It's Lonely at the Top

In the first weeks of his administration, Xavier Suarez isn't making many new friends, and he's not influencing many people either

"This commission has certain duties and obligations," Teele crowed as old-guard commissioner J.L. Plummer silently probed the roof of his mouth with an index finger. "I do not intend to be a rubber stamp under this charter."

Even as Teele was insisting that city business be conducted in the open, the mayor was barricaded in his second-floor office, scanning a resume handed to him by Ignacio Vazquez, a chief in the Metro-Dade Police Department. At lunchtime a caterer lugged in foil-covered plates and beverages. Half an hour later, spokesman Oscar Gaetan emerged to address the reporters who had gathered in the tiny foyer waiting for the mayor to make an appearance. No comment at this time on the potential new candidate for police chief. No comment on the first meeting of the commission. Not even any comment on the lunch, other than to say that the mayor has to eat just like everyone else.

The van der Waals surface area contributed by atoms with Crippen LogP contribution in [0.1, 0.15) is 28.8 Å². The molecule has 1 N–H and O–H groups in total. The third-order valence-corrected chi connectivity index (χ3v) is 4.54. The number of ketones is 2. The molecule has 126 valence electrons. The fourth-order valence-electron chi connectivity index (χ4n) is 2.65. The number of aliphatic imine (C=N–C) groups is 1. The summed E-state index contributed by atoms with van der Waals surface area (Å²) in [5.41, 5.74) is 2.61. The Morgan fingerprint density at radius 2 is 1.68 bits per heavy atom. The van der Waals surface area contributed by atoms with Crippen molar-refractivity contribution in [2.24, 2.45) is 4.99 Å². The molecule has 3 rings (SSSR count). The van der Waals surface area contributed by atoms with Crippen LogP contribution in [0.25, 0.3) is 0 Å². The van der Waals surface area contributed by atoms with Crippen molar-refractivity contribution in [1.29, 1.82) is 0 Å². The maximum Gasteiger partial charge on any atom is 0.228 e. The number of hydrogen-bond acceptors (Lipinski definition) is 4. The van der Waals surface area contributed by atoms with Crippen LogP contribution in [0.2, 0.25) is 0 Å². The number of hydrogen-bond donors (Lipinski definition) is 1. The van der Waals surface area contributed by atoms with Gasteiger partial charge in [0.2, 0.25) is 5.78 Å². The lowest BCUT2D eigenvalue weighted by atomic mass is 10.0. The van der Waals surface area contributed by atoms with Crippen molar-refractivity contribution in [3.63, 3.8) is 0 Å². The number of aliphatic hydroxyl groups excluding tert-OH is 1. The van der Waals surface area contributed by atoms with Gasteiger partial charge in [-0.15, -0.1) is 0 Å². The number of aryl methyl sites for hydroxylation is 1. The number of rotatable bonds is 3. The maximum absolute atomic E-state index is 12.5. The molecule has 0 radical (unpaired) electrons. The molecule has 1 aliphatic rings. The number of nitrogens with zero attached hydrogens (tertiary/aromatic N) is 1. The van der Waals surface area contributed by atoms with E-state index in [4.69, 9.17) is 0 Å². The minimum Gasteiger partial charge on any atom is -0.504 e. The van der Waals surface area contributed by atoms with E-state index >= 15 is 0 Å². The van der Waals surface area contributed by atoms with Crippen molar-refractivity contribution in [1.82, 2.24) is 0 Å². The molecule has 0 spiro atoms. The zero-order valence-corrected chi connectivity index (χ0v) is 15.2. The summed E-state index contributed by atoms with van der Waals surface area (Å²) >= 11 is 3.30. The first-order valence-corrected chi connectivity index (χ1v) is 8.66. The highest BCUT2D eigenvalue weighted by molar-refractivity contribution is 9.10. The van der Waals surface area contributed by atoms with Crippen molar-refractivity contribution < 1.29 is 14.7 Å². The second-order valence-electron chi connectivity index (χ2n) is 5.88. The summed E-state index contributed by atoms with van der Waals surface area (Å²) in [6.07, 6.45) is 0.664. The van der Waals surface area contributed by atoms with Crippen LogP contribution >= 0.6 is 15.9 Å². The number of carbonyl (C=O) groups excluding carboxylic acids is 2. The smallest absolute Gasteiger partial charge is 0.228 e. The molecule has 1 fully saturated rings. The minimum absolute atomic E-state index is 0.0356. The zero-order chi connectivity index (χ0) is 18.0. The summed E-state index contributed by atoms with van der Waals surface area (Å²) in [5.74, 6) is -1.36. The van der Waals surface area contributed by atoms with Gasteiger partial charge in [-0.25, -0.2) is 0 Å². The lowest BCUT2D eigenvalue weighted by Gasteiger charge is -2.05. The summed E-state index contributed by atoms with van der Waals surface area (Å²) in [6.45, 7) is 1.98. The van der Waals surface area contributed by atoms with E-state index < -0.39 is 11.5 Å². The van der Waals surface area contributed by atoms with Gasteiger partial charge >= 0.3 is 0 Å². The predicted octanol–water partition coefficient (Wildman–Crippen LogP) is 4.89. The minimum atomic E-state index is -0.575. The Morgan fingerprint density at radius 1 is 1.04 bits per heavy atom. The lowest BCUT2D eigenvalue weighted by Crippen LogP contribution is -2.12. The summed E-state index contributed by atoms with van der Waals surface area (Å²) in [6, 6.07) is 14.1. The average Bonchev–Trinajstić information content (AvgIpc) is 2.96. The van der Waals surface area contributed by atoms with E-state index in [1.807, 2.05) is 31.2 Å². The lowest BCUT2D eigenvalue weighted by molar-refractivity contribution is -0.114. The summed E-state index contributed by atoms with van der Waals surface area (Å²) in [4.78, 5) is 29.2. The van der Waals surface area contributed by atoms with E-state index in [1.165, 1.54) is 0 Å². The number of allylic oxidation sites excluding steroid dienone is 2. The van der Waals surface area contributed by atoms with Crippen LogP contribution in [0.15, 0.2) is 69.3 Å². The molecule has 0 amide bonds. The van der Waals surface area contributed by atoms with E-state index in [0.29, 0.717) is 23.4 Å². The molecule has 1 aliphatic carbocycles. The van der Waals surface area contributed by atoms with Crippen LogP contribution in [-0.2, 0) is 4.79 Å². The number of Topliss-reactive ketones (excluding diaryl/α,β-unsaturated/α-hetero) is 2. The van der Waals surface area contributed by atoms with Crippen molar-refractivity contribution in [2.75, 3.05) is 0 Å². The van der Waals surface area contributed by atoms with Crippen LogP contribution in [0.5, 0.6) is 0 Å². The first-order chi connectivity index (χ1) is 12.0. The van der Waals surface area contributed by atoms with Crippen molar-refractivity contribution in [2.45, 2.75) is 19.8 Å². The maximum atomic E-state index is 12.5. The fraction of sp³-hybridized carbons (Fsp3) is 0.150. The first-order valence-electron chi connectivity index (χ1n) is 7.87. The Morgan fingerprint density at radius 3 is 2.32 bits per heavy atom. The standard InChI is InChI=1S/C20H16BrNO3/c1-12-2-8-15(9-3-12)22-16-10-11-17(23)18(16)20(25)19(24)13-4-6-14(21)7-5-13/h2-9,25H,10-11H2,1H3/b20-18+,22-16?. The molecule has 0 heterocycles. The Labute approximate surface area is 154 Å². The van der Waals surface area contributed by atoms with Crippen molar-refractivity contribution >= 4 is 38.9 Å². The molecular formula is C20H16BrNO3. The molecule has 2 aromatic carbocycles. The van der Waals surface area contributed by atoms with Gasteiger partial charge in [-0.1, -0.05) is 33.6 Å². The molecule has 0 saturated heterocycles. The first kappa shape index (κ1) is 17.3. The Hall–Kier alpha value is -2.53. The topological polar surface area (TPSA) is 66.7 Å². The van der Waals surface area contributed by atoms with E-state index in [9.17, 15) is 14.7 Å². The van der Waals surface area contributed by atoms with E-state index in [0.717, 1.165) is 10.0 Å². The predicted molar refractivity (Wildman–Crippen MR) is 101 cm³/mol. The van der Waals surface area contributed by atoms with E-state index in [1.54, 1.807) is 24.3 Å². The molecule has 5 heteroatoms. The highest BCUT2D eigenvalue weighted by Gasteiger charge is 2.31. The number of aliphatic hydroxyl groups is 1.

When the TV cameras blinked off, Gaetan pulled aside a certain New Times writer. "He knows you're here and he really wants to talk to you," the spokesman divulged. "Why don't you try to get ahold of him on Friday?"

As Friday morning was turning from sunny to overcast, this writer arrived at Suarez's residence to see two of the mayor's young daughters loading a car for what they said would be a family vacation to the Keys. Francis, Xavier's eldest son, invited the writer inside for a glass of ice water. As Francis was filling a glass in the kitchen, the mayor bounded down a spiral staircase and firmly grasped the writer's arm. "How did you get in here?" he demanded. "We've got to get you out of here or you're going to witness a family crisis." He led the writer outside, past a glistening blue pool and through a back gate.

"You made a mistake," Suarez scolded his son, who was following with the water, ice cubes tinkling against the glass. "You should have never let him inside." His son laughed and said he was just trying to be polite, but the mayor's glower was undiminished. "All media," he replied, "are the enemy."

He had no comment on any topic at this time, the mayor announced. Quickly closing the white iron gate, he wished the reporter good day and retreated, presumably to spend more time with his family.

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